A new treatment to protect chickens against infection has been developed in Australia with the aim of phasing out the use of antibiotics in the poultry industry.

The system, developed by the country's national science authority CSIRO, provides a way of delivering antibiotic alternatives - natural proteins called cytokines - into chickens, substances that are naturally produced by poultry.

CSIRO researcher Dr John Lowenthal said: "Cytokines improve the immune response during infection and help combat disease. As such, they are excellent naturally-occurring therapeutics."

"When chickens were treated with cytokines their health improved and as a consequence they gained weight more quickly."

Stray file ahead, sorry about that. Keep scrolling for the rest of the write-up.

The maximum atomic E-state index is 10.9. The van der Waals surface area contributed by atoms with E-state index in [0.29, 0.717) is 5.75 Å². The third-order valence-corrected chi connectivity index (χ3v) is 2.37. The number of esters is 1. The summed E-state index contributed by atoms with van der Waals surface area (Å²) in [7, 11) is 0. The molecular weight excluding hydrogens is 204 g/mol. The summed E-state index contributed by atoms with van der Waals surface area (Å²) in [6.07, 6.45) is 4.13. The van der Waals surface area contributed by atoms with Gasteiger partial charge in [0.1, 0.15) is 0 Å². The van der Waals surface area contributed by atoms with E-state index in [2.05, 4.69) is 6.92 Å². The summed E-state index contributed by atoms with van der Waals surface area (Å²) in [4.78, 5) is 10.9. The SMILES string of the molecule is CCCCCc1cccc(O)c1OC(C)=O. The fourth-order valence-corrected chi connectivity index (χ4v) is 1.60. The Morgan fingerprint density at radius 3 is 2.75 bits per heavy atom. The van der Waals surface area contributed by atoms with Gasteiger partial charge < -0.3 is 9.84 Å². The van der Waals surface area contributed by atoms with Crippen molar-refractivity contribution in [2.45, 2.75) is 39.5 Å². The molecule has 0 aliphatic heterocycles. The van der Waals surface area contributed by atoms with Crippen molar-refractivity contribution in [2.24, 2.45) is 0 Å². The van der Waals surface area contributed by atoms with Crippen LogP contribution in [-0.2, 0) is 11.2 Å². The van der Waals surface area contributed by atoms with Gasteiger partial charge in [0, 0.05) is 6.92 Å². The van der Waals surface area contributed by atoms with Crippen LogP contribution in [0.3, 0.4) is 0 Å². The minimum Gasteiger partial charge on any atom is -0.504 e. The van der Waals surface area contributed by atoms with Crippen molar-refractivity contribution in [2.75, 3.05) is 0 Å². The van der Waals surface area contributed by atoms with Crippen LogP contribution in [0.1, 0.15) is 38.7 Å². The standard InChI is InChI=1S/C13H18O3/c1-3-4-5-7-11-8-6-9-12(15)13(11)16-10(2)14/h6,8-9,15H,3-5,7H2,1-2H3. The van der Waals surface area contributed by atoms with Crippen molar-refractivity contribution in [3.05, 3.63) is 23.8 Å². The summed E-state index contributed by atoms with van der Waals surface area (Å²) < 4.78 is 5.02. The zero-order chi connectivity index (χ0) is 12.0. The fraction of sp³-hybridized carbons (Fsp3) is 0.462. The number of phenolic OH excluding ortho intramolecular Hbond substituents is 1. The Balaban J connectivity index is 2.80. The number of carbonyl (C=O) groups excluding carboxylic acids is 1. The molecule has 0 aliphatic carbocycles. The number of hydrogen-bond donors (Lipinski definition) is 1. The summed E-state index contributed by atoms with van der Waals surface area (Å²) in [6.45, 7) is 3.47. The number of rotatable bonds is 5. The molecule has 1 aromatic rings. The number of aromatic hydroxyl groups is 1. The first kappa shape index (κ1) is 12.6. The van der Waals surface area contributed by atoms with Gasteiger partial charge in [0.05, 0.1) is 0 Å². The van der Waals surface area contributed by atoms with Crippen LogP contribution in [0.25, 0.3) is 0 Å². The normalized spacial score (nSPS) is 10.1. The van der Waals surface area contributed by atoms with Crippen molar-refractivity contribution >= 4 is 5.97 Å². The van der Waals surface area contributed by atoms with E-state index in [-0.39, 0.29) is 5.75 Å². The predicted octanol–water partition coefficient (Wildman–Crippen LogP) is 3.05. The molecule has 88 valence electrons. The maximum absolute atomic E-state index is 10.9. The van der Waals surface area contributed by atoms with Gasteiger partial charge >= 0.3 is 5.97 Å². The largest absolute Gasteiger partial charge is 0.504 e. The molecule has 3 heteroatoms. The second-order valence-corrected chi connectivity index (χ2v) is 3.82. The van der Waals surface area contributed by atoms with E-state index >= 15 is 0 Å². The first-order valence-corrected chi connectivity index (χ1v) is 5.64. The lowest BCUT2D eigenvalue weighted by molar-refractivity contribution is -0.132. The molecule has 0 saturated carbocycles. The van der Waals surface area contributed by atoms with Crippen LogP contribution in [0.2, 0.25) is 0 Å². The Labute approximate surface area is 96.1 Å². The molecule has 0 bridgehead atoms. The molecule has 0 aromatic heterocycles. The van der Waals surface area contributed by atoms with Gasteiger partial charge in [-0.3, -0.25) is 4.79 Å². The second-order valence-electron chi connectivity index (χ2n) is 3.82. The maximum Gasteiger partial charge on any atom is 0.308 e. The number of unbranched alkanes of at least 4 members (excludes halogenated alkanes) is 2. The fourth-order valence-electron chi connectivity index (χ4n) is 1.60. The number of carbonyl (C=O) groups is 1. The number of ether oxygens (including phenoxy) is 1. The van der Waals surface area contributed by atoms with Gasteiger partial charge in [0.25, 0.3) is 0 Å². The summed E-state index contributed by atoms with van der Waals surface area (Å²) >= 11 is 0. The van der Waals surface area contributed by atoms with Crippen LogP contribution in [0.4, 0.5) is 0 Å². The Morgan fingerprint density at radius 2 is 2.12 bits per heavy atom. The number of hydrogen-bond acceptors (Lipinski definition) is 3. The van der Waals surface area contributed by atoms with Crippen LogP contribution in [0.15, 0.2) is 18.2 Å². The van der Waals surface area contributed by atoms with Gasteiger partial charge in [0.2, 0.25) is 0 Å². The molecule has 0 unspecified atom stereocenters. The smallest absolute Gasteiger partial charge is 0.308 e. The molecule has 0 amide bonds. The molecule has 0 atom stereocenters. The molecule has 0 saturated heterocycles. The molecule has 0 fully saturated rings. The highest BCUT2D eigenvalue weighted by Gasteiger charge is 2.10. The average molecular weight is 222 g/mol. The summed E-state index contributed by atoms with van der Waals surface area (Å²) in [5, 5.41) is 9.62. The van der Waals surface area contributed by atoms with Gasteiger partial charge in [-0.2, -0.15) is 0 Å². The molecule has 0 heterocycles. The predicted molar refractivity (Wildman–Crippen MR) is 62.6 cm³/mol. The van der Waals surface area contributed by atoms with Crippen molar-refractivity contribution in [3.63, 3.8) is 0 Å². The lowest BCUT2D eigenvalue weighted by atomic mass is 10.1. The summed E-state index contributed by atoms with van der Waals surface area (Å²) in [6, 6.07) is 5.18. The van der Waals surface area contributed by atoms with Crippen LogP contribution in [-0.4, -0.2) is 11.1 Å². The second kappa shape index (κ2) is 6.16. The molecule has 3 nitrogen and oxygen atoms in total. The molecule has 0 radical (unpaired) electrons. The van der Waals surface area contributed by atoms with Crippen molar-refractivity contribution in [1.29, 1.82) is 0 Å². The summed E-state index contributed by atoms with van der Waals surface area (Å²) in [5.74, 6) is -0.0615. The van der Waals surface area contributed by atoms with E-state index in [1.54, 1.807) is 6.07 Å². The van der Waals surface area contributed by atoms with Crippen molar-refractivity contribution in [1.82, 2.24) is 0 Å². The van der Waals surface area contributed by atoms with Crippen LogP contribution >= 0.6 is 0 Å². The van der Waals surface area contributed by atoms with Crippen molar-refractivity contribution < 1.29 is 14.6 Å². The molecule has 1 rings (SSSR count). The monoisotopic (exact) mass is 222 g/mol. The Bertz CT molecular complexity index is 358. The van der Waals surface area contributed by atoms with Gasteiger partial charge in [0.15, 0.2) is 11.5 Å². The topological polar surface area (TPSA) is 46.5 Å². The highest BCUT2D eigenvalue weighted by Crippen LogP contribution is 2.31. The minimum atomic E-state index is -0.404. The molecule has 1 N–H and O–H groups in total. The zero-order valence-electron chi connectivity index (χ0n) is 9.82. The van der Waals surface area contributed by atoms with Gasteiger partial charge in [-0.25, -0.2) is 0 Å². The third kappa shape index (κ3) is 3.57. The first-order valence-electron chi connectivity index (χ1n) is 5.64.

The researchers administered cytokines into chickens using harmless vaccine strains of viruses called adenoviruses, similar to vaccine strains commonly used in the poultry industry.

The original genes expressing cytokines were obtained from a single, live chicken. The genes were then able to be copied indefinitely for use thereby avoiding the use of further chickens," a researcher told just-food.com.